Wheeeee! It got suddenly smooth and quiet. No more friction of tires on the road meant no more noise of tires on the road. It also meant no more mundane concerns about being amidst the traffic on the road, and no more vibration from touching the road surface. For I was flying.
Looking back on these few seconds of flight, it seems to me that I would have thought something like: “Gosh, it sure is peaceful floating gently through the earth’s atmosphere! Which gets me to wondering why the world’s technology firms and automobile manufacturing companies aren’t providing us with those air-cushioned vehicles we used to see in ‘The Jetsons’ or in the Loony Tunes adventures where Bugs Bunny met up with Marvin the Martian.”
I did think that as a kid; I did think that at the time of the accident; and I do think that today. But that was not going through my mind at that precise moment. What was going through my mind was something closer to “HolyfuckingshitIamgoingtodiereallysoonfromrightnow!”
After the first adrenaline rush came a heart-moves-up-into-the-throat sort of feeling. If you’ve ever found yourself suddenly sailing over the embankment of a freeway you’ll know exactly what I’m talking about. To this day, I still can recall the WHUMP-liftoff sensation of being catapulted into the air above the side of the Ventura Freeway.
Next, the sudden silence was broken by an interesting combination of sounds. There was a convincing thud followed instantly by a crackling and splintering and metallic shrieking as the car took some signs that were trying to tell me that Canoga Park, West Hills, and Chatsworth were a few miles to the North while Woodland Hills was less than a mile away to the South.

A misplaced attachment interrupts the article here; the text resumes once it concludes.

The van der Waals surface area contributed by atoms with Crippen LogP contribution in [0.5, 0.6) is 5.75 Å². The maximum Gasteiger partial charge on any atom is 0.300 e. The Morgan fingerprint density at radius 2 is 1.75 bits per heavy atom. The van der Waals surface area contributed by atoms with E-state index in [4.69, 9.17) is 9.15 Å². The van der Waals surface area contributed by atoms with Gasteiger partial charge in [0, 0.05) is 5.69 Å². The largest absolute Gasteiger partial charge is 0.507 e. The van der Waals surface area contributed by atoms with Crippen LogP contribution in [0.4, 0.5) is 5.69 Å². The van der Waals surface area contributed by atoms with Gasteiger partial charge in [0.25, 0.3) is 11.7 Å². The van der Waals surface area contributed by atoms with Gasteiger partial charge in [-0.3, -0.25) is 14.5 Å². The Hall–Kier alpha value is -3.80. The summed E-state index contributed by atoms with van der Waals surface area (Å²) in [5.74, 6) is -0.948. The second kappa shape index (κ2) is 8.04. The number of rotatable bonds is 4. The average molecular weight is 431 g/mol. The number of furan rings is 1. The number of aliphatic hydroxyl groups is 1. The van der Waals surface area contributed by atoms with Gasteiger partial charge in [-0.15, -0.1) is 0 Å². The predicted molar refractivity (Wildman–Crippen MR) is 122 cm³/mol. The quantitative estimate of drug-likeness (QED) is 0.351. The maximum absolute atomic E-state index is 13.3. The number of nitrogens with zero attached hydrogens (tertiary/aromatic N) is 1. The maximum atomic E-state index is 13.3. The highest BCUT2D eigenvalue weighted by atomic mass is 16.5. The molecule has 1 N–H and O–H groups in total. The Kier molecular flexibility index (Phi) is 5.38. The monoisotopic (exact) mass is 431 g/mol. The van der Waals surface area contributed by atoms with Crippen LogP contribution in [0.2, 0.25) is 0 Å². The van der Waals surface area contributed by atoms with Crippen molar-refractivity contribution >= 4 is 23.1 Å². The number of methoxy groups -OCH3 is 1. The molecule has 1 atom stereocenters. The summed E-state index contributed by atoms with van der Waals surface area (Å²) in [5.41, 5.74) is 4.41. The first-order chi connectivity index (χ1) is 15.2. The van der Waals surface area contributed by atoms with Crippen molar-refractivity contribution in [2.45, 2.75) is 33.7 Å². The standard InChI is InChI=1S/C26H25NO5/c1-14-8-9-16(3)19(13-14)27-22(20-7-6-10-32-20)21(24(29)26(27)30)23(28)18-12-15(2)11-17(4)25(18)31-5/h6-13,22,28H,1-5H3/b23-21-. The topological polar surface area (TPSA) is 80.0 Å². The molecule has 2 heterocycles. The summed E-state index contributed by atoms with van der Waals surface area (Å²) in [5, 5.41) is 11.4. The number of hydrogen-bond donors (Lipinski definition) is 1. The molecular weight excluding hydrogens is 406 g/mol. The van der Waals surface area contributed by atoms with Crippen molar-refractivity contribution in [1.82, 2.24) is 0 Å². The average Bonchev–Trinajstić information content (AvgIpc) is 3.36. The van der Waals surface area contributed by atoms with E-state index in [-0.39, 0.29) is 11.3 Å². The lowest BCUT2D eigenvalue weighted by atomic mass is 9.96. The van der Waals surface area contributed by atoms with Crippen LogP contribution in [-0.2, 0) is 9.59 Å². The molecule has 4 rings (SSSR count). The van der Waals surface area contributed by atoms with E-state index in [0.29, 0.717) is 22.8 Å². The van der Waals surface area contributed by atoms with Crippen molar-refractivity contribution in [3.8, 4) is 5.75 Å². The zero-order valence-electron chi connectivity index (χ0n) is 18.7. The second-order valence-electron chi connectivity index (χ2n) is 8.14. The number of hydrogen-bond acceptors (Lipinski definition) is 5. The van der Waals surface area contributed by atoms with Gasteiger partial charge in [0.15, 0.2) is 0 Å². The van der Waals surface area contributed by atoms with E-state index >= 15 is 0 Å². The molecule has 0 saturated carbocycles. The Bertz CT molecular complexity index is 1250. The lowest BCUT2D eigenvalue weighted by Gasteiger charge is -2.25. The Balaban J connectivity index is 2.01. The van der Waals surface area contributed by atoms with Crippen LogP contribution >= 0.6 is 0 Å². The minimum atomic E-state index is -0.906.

I don’t know if you’ve ever examined the signage that the Department of Transportation erects alongside the freeways. They are impressive in an efficiently utilitarian sort of way. I got to see a couple of them very close-up. First, they were several feet away. Then they were several inches away. Then they were right up against the driver-side door window, temporarily blocking my view of anything in that direction.
You know, those signs are larger than you might expect because they are meant to be easily readable from a distance of many yards by people moving past them at a high rate of speed. The posts and the placards themselves are very sturdy because they are meant to remain standing twenty-four hours a day, seven days a week, for years, in all seasons, in all weather conditions. But none of that mattered; the car sheared the signs from their posts in the way you might rip a paper towel off a roll.
The signs and the upper parts of the posts retaliated by attempting to wrap themselves around the car, completely exploding the door windows, the windshield, and the back windscreen. Fragments of safety glass caromed everywhere, bouncing off the dashboard, the seats, the steering console, the roof, the floor, and me.
Let me pause for a second to reflect on this quaint little scene. Please just hold on to the image of me in my dad’s formerly nice but now-horribly-battered car, floating above the embankment next to the freeway.